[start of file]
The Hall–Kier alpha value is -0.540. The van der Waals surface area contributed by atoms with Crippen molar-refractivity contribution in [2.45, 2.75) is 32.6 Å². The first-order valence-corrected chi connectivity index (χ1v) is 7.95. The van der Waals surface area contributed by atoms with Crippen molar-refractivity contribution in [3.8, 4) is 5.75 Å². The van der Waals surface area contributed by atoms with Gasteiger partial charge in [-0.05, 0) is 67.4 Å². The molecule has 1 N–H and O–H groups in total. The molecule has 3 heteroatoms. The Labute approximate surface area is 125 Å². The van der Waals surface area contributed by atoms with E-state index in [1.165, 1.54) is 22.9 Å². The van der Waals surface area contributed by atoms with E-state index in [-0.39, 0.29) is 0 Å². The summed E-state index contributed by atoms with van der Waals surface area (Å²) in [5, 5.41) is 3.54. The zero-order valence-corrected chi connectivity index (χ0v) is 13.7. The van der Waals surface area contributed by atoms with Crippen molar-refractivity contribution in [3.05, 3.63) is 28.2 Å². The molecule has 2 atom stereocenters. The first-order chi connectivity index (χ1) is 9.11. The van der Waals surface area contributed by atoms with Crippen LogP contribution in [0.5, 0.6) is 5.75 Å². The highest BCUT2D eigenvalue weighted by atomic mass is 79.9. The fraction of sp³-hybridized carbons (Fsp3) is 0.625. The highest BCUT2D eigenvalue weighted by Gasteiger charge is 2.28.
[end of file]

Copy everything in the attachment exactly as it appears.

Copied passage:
The Hall–Kier alpha value is -0.540. The van der Waals surface area contributed by atoms with Crippen molar-refractivity contribution in [2.45, 2.75) is 32.6 Å². The first-order valence-corrected chi connectivity index (χ1v) is 7.95. The van der Waals surface area contributed by atoms with Crippen molar-refractivity contribution in [3.8, 4) is 5.75 Å². The van der Waals surface area contributed by atoms with Gasteiger partial charge in [-0.05, 0) is 67.4 Å². The molecule has 1 N–H and O–H groups in total. The molecule has 3 heteroatoms. The Labute approximate surface area is 125 Å². The van der Waals surface area contributed by atoms with E-state index in [1.165, 1.54) is 22.9 Å². The van der Waals surface area contributed by atoms with E-state index in [-0.39, 0.29) is 0 Å². The summed E-state index contributed by atoms with van der Waals surface area (Å²) in [5, 5.41) is 3.54. The zero-order valence-corrected chi connectivity index (χ0v) is 13.7. The van der Waals surface area contributed by atoms with Crippen molar-refractivity contribution in [3.05, 3.63) is 28.2 Å². The molecule has 2 atom stereocenters. The first-order chi connectivity index (χ1) is 9.11. The van der Waals surface area contributed by atoms with Crippen LogP contribution in [0.5, 0.6) is 5.75 Å². The highest BCUT2D eigenvalue weighted by atomic mass is 79.9. The fraction of sp³-hybridized carbons (Fsp3) is 0.625. The highest BCUT2D eigenvalue weighted by Gasteiger charge is 2.28.